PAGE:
As kids grow, parents lucky enough to be able to offer their children opportunities start to feel unlucky in the face of increasingly exhausting schedule of plays, concerts, art shows, and performances. Attendance is expected. Instagram engagement is expected. Eagerness to put in the time and effort to show up and clap is expected. But is that reasonable and is it worth it? It’s fair to wonder if the investment required to watch a cameo in a play about eating vegetables is really paying off and, if so, how.
Fortunately, the academics are on it. And they’ve got something very, very close to a consensus answer.
“It’s incredibly important for a child to feel the support of parents in the audience when they’re performing,” says Dr. Donna Tonrey, director of counseling and family therapy master’s programs at LaSalle University. “They put effort in to be able to get to that place, so it’s a reward and recognition of their work.”
Torney suggests that when a parent is not in attendance, the child feels the absence deeply. She notes that her therapist’s couch is often occupied by adults still stung by empty seats. That’s because every new visit begins with a question about parental relationships. “It’s uncanny how often they say ‘Well, yeah, it was close, but my mom or dad never really came to my events and I felt that,’” Torney says.
Make no mistake, those feelings linger. They are expressed by 20-year-olds and 50-year-olds alike, meaning the disappointment calcifies. On the other hand, encouragement is also cherished over the long term. “Support is clearly evident to the child and lasts beyond the current moment,” says Torney.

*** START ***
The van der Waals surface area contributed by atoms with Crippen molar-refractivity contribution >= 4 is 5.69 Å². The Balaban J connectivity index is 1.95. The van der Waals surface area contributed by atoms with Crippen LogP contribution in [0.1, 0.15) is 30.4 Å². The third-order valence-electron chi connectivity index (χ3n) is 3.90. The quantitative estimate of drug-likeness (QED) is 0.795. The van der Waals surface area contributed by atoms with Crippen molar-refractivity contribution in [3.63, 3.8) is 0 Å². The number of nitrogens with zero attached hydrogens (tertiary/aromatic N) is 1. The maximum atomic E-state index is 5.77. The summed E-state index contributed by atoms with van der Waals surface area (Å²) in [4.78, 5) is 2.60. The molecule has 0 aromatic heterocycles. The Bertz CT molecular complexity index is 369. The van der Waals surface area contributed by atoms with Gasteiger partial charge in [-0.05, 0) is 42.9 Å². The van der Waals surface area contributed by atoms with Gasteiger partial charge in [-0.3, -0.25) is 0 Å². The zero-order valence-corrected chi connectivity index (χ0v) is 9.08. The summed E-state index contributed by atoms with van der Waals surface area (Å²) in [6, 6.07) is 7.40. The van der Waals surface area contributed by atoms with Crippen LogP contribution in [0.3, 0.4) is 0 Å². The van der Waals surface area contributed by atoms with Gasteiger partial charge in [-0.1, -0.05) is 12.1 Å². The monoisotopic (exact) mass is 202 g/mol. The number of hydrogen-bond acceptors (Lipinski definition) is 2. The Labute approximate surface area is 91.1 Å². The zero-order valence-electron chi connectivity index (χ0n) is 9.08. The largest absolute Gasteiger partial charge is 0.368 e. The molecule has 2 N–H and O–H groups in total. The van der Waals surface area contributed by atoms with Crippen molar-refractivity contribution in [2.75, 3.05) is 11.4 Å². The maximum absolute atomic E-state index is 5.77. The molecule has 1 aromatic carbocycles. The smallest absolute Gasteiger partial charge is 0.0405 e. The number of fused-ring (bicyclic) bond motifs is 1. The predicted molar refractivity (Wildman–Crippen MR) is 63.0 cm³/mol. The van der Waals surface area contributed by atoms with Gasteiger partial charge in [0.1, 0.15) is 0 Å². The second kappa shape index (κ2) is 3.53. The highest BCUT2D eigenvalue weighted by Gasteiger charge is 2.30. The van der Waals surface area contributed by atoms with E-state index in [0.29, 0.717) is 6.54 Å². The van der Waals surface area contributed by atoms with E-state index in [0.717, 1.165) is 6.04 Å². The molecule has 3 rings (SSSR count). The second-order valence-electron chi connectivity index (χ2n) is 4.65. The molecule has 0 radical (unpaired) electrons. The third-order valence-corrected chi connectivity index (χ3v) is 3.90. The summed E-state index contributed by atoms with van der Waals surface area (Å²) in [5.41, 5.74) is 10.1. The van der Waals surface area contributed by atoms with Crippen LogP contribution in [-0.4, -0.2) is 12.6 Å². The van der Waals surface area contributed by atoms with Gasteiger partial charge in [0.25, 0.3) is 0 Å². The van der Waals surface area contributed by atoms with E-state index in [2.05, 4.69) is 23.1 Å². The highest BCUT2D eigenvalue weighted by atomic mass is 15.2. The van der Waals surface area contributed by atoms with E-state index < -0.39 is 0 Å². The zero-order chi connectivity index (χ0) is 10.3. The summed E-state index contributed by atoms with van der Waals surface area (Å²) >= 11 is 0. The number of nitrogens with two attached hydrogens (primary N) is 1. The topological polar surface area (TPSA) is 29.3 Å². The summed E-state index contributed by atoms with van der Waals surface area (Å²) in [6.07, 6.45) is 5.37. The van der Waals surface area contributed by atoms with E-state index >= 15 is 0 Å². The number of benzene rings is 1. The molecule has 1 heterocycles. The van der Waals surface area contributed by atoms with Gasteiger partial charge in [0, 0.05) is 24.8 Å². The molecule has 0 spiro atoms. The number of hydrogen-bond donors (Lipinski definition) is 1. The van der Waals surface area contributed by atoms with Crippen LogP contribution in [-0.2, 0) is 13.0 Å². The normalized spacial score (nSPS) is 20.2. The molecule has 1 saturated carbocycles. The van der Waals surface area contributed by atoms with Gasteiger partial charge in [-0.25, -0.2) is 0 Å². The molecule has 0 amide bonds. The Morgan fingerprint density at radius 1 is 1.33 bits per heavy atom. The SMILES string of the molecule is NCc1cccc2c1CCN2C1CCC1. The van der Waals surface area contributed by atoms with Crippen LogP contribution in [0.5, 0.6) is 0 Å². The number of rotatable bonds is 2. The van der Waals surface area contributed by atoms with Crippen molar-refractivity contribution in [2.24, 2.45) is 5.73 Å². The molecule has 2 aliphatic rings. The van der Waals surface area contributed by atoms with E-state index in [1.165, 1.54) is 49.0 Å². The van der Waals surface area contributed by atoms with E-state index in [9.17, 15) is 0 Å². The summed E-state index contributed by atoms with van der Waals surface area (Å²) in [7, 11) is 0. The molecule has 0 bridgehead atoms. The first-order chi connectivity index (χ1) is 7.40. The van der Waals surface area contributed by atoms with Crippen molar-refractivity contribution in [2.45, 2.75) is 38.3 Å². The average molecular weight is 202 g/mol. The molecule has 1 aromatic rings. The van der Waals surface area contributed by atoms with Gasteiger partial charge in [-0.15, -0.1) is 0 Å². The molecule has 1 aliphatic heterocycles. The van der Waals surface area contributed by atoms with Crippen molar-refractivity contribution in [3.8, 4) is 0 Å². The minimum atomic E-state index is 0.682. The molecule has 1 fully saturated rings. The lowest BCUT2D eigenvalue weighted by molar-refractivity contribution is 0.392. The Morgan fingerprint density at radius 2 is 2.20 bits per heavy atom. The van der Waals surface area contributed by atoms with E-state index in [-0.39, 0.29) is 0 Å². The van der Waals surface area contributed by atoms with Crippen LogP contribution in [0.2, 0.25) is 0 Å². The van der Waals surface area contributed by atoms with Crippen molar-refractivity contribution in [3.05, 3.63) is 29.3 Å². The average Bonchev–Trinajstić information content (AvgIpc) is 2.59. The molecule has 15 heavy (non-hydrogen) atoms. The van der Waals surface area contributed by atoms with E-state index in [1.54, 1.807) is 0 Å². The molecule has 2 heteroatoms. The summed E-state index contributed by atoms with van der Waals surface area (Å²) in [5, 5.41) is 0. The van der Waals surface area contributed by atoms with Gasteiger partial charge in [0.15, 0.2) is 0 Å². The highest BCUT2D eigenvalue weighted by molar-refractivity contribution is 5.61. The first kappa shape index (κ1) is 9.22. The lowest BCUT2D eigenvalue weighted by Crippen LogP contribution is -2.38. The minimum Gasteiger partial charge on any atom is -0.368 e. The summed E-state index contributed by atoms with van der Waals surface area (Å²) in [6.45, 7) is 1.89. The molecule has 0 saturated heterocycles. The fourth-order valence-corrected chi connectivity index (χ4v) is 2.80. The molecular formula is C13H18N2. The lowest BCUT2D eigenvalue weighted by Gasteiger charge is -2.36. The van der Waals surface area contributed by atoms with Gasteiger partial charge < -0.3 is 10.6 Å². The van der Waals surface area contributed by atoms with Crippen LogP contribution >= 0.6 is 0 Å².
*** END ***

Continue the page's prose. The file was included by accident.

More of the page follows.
Indeed, studies have shown a tenuous connection between adolescent depression and unsupportive parents, but the study of this phenomenon is in its infancy. Most studies that report a link between the two simply ask kids how supportive they feel their parents are. That means results could show that unsupportive parents are contributing to teen angst, but may also simply reflect the fact that depression messes with how teens see the world.
Either way, it’s unlikely a parent would want their kid to think of them as unsupportive. But the danger exists, particularly for dads who may unintentionally—or for cultural reasons—place a greater sense of worth in their kids sporting events, rather than school-led cultural performances. This can get particularly ugly when a parent bows out because “at least one of us will be there.” Not having both parents with their butts in the auditorium can cause a kid to skew their understanding of who is actually there for them. It’s unlikely a child will see his or her parents as a collective.
“Both parents are as important and both should be united in their approach to the kids,” explains Torney. “If one parent goes it’s kind of saying, ‘I think you’re important and the other doesn’t.’”
That said, Torney understands that there are situations when a parent may legitimately not be able to attend. But that doesn’t mean the perception of lack of support is inevitable. The important part is that the kid is aware that the parent understands the significance of the event.
“Let your presence be felt in some way,” says Torney. This might include buying a flower or a card that the attending parent can present to the kid after the performance. The absent parent might even watch a recording of the performance with their kid at home and talk about how they were feeling. Torney notes that this allows the child to confirm that the event was meaningful.
“If you handle it in such a way that the child feels the support, whether you were there or not, that memory remains as if the parent were there,” says Torney.
Which means that, yes, the packed schedule is worth it–for the kid. It also means that the most effective way to reclaim a schedule is to lobby for fewer events. Not attending remains an option, but a deeply problematic one.